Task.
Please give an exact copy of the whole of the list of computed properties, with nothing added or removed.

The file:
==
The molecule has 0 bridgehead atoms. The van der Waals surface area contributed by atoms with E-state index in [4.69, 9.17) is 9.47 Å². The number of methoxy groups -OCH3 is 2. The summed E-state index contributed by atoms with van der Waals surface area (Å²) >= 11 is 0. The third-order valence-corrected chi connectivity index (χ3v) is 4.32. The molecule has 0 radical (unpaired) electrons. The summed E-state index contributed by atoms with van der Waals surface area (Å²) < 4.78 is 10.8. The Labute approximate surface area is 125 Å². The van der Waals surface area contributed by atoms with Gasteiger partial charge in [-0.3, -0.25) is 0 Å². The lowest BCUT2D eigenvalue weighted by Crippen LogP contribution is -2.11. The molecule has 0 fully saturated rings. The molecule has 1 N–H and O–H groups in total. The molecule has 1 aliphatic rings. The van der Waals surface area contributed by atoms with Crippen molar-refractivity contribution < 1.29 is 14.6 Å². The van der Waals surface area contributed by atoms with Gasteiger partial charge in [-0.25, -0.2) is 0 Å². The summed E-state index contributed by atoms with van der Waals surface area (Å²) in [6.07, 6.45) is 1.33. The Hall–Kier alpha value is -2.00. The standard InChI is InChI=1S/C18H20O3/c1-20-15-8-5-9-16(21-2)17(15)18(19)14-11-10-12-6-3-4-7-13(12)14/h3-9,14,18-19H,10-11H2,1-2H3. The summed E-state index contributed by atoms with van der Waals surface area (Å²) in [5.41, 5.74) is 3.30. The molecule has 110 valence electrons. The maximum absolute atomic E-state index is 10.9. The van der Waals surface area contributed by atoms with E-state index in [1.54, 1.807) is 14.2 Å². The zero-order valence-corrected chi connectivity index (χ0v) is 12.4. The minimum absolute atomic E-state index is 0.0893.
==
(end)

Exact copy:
The molecule has 0 bridgehead atoms. The van der Waals surface area contributed by atoms with E-state index in [4.69, 9.17) is 9.47 Å². The number of methoxy groups -OCH3 is 2. The summed E-state index contributed by atoms with van der Waals surface area (Å²) >= 11 is 0. The third-order valence-corrected chi connectivity index (χ3v) is 4.32. The molecule has 0 radical (unpaired) electrons. The summed E-state index contributed by atoms with van der Waals surface area (Å²) < 4.78 is 10.8. The Labute approximate surface area is 125 Å². The van der Waals surface area contributed by atoms with Gasteiger partial charge in [-0.3, -0.25) is 0 Å². The lowest BCUT2D eigenvalue weighted by Crippen LogP contribution is -2.11. The molecule has 0 fully saturated rings. The molecule has 1 N–H and O–H groups in total. The molecule has 1 aliphatic rings. The van der Waals surface area contributed by atoms with Crippen molar-refractivity contribution < 1.29 is 14.6 Å². The van der Waals surface area contributed by atoms with Gasteiger partial charge in [-0.25, -0.2) is 0 Å². The summed E-state index contributed by atoms with van der Waals surface area (Å²) in [6.07, 6.45) is 1.33. The Hall–Kier alpha value is -2.00. The standard InChI is InChI=1S/C18H20O3/c1-20-15-8-5-9-16(21-2)17(15)18(19)14-11-10-12-6-3-4-7-13(12)14/h3-9,14,18-19H,10-11H2,1-2H3. The summed E-state index contributed by atoms with van der Waals surface area (Å²) in [5.41, 5.74) is 3.30. The molecule has 110 valence electrons. The maximum absolute atomic E-state index is 10.9. The van der Waals surface area contributed by atoms with E-state index in [1.54, 1.807) is 14.2 Å². The zero-order valence-corrected chi connectivity index (χ0v) is 12.4. The minimum absolute atomic E-state index is 0.0893.